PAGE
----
Majority of US senators urge Biden to press Turkey on human rights

A bipartisan majority of U.S. senators have urged the administration of Joe Biden to press Turkey to improve its "troubling record" in human rights. "We believe that the U.S. must hold allies and partners to a higher standard and speak frankly with them about issues of human rights and democratic backsliding," the letter read.

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A bipartisan majority of the U.S. Senate on Feb. 9 urged President Joe Biden's administration to push Turkey to do more to protect human rights.

Fifty-four of the 100 senators signed the letter, which accused Turkish President Recep Tayyip Erdoğan of marginalizing domestic opposition, silencing critical media, jailing journalists, and purging independent judges.

"We urge you to emphasize to President Erdoğan and his administration that they should immediately end their crackdown on dissent at home and abroad, release political prisoners and prisoners of conscience, and reverse their authoritarian course," the letter said.

"Turkey remains an important ally in a significant region of the world, and it is precisely for this reason that we write you today. We believe that the U.S. must hold allies and partners to a higher standard and speak frankly with them about issues of human rights and democratic backsliding," it added. 

NATO ally Turkey has said recently that it wants to improve relations with the United States under Biden, after Washington last year imposed sanctions over Turkey's purchase of Russian S-400 missile defense systems. 

Biden is expected to be tougher on Ankara over its record on human rights. Since a failed coup in 2016, Erdoğan's government has detained nearly 300,000 people and has suspended or dismissed more than 150,000 civil servants. Hundreds of media outlets have been shut and dozens of opposition lawmakers have been jailed.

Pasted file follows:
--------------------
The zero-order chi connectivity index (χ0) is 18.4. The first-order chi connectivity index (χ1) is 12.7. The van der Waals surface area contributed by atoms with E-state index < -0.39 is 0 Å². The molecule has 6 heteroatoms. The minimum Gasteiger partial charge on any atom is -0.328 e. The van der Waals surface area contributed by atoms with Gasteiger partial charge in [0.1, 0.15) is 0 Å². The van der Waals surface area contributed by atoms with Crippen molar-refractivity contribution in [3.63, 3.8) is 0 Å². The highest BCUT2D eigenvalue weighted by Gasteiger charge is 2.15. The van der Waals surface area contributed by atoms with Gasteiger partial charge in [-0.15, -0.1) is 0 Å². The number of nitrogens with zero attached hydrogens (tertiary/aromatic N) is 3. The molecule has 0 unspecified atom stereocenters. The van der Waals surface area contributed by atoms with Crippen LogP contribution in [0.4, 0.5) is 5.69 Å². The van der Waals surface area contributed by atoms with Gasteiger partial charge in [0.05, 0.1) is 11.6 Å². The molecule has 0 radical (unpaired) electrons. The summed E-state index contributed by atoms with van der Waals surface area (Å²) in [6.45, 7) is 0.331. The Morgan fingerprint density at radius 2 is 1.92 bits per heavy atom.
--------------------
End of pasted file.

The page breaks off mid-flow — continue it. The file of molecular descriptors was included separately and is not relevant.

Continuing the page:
The senators said that Erdoğan has taken Turkey "down an increasingly authoritarian path" and that Biden should press the Turkish government to improve its "troubling record" in human rights. 

Turning to the issue of Erdoğan's foreign policy, the senators slammed Turkey for attacking the People's Protection Units (YPG) in Syria, acquiring S-400s, and intervening in the conflict between Azerbaijan and Armenia.

They also deemed NBA player Enes Kanter "a human rights advocate" despite his staunch support to U.S.-based Islamic preacher Fethullah Gülen, whose network has led to the political persecution of dozens of people critical of the government through bogus cases. 

"President Erdoğan has also attempted to pressure the U.S. and other countries into extraditing Turkish nationals, whom he blames for the failed coup in 2016. The Erdoğan government has sought to silence critics in the United States like Enes Kanter, an NBA player and human rights advocate, by going after his family in Turkey and placing an INTERPOL red notice on him," the senators said. 

The Gülen movement, which is believed to have masterminded the failed 2016 coup, was once the closest ally of Erdoğan's ruling Justice and Development Party (AKP). At the time, the Gülenists were content with jailing journalists and silencing dissent to infiltrate into state organizations and carrying out its own agenda.